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Six steps to ruin

Dear Friend,

Wow, that PXRE news was a bit of a shock!

I hope it all works out well for everyone, although I personally can’t see any easy way out of this. I don’t think capital-raising is an option any more — about $800m has already been raised.

And outright sale is hardly attractive — who wants mercurial loss reserves and a B rating?

Potential buyers can just wait for to get offered PXRE’s business as ratings clauses trigger mid-term cancellations on policies on which the ink is barely dry. And of course, the timing is dreadful for selling renewal rights. It’s too early to say that this is the death of the monoline model – because there is no corpse as yet — but the sad fact is that we won’t have to wait long to be put out of our misery.

But something else is on my mind that is bigger than the loss of a relatively high volatility Cat reinsurance specialist.

Now that the renewal season presentations are almost all in, let me run you through a series of quotes — not my words, but those of the captains of your industry:

1. “There has been no giant tidal wave of rate increases around the world”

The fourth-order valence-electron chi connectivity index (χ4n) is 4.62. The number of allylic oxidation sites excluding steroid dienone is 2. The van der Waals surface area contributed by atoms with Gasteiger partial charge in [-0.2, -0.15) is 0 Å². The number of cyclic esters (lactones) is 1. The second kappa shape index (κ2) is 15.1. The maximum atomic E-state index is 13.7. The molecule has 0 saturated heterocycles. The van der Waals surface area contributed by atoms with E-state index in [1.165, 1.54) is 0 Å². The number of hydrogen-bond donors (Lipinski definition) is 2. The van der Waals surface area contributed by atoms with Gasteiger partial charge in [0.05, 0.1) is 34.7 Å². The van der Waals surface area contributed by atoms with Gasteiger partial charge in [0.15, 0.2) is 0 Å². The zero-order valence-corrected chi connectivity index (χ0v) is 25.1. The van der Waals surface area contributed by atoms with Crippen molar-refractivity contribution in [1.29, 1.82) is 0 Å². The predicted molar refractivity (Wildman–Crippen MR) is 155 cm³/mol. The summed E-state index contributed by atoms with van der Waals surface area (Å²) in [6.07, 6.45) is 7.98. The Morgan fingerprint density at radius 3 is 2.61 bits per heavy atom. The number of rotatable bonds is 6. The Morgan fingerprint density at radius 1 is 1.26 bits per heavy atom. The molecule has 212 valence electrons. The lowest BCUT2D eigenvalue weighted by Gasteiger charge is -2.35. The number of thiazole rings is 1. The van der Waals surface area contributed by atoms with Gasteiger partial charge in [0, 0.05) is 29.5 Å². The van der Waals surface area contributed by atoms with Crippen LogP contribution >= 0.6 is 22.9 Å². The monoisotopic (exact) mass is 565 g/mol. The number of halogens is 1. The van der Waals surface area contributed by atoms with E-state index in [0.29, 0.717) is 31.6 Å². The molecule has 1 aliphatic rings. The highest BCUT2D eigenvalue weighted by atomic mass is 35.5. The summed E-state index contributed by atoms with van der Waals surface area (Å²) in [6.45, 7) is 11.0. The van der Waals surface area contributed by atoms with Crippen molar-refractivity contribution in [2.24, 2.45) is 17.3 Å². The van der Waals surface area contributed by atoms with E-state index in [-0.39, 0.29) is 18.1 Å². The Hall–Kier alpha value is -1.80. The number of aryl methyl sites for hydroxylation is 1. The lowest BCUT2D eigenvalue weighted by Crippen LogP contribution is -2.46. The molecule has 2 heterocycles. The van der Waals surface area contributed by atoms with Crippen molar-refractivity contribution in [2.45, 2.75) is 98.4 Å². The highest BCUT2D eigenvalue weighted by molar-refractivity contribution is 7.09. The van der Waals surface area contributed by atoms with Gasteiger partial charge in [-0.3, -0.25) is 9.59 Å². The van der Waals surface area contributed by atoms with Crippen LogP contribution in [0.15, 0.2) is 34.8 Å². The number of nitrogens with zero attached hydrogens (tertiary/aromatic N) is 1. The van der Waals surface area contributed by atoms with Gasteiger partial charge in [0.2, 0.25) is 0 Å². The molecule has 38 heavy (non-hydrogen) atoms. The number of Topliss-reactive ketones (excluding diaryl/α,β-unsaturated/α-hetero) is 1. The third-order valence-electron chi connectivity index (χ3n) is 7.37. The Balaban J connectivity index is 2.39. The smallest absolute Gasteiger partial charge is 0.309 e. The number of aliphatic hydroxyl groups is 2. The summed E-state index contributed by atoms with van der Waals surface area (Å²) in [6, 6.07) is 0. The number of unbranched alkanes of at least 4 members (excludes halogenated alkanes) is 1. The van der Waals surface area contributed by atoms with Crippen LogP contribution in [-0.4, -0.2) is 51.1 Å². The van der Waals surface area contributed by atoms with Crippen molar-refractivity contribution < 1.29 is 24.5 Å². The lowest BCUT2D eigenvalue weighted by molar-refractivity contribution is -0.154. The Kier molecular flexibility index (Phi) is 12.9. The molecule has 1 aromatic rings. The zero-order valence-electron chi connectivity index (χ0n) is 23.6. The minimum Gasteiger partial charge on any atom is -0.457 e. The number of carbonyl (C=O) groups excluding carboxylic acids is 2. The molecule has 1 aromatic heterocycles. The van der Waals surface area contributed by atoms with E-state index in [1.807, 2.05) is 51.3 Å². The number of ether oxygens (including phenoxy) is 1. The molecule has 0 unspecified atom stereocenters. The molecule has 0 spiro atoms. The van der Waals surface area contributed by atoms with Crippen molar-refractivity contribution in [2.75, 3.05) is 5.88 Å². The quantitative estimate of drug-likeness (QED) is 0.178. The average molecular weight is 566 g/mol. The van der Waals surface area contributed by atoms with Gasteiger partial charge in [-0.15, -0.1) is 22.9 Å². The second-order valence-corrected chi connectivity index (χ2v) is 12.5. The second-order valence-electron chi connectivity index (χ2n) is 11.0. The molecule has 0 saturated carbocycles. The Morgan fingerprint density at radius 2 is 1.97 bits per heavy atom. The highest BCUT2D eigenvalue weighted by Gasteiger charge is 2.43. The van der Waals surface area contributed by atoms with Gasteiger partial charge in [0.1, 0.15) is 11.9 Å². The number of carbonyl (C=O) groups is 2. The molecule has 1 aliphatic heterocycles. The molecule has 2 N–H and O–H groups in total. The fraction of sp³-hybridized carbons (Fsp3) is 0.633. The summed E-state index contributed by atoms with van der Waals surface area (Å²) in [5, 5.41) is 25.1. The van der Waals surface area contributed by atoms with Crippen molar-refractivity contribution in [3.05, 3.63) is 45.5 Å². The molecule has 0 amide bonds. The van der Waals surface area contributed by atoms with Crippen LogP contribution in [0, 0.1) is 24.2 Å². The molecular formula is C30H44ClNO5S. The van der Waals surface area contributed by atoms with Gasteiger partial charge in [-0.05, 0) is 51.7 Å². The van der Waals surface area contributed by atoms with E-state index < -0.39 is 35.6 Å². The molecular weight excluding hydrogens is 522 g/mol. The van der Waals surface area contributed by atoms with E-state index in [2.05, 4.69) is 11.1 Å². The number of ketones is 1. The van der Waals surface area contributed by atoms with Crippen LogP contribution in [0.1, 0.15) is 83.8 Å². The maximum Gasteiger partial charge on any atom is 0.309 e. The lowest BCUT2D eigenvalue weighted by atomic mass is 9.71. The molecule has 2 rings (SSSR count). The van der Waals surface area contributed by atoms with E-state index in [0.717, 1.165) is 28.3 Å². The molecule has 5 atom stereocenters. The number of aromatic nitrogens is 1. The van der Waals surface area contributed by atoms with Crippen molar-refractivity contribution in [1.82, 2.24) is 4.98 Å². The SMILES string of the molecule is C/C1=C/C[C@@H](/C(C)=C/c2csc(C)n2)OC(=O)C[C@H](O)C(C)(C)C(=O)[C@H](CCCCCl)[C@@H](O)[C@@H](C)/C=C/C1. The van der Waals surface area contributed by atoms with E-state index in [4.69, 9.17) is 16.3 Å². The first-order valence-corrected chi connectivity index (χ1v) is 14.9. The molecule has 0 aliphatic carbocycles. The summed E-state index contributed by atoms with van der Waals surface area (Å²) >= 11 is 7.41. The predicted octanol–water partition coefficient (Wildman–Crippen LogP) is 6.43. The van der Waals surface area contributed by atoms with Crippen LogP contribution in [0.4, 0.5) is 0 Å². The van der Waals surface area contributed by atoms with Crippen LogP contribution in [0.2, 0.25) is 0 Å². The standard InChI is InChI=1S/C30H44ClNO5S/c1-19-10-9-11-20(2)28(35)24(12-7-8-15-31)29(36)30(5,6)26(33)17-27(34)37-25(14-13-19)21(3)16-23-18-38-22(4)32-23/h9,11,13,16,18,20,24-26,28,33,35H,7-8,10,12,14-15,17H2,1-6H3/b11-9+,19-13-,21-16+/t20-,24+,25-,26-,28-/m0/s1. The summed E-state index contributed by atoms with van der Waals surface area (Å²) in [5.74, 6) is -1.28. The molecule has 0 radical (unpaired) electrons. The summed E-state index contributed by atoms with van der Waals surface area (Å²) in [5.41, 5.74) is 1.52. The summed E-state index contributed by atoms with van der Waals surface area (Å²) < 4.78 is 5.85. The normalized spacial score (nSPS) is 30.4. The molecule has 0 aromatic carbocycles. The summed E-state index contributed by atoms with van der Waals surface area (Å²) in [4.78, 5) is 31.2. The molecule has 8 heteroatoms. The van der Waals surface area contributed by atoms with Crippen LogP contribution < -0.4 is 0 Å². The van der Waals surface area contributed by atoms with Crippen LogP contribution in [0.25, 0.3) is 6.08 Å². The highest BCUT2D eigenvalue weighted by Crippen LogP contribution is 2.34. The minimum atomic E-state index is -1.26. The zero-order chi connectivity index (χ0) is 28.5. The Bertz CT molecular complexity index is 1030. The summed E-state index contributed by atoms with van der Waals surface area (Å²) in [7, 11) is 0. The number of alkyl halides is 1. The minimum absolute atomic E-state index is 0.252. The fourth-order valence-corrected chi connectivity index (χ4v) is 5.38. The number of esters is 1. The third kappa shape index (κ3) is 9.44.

2. “The speed of new money to the market was unprecedented, so we were very realistic in that, other than the US coastal areas, what would happen rate-wise. And what we expected happened.”

3. “The start-ups made a minimum impact”

4. “Heightened competition was noticeable”

5. “…Investor expectations for double-digit returns run high. Should the currently perceived market opportunities in property not be significantly realised, the companies that received much of the new capital that recently flowed into these markets might be forced to find alternative strategies”.

6. “There was a knock-on effect of previous monoliners desperately seeking diversification”

Now let’s run through all this — so what we are saying is:

This is not a hard market…

It can get softer…

If the class of 2005 starts deploying its capital it can happen at a speed that takes everyone by surprise…

The competitive pressures that became obvious in late 2004 never really went away…

Be prepared for a bloodbath in all non-cat classes if there is a hurricane. Now for the scary part — be prepared for a bloodbath in all non-cat classes if there isn’t a hurricane!

That fist fight for non-cat market share is already underway in many long-tail US classes, — how long before it goes global and multi-class?

The conclusion must be that the nascent soft market stayed with us all along — and like all proper soft markets, we will only truly notice it is upon us when it is too late to do anything about it!

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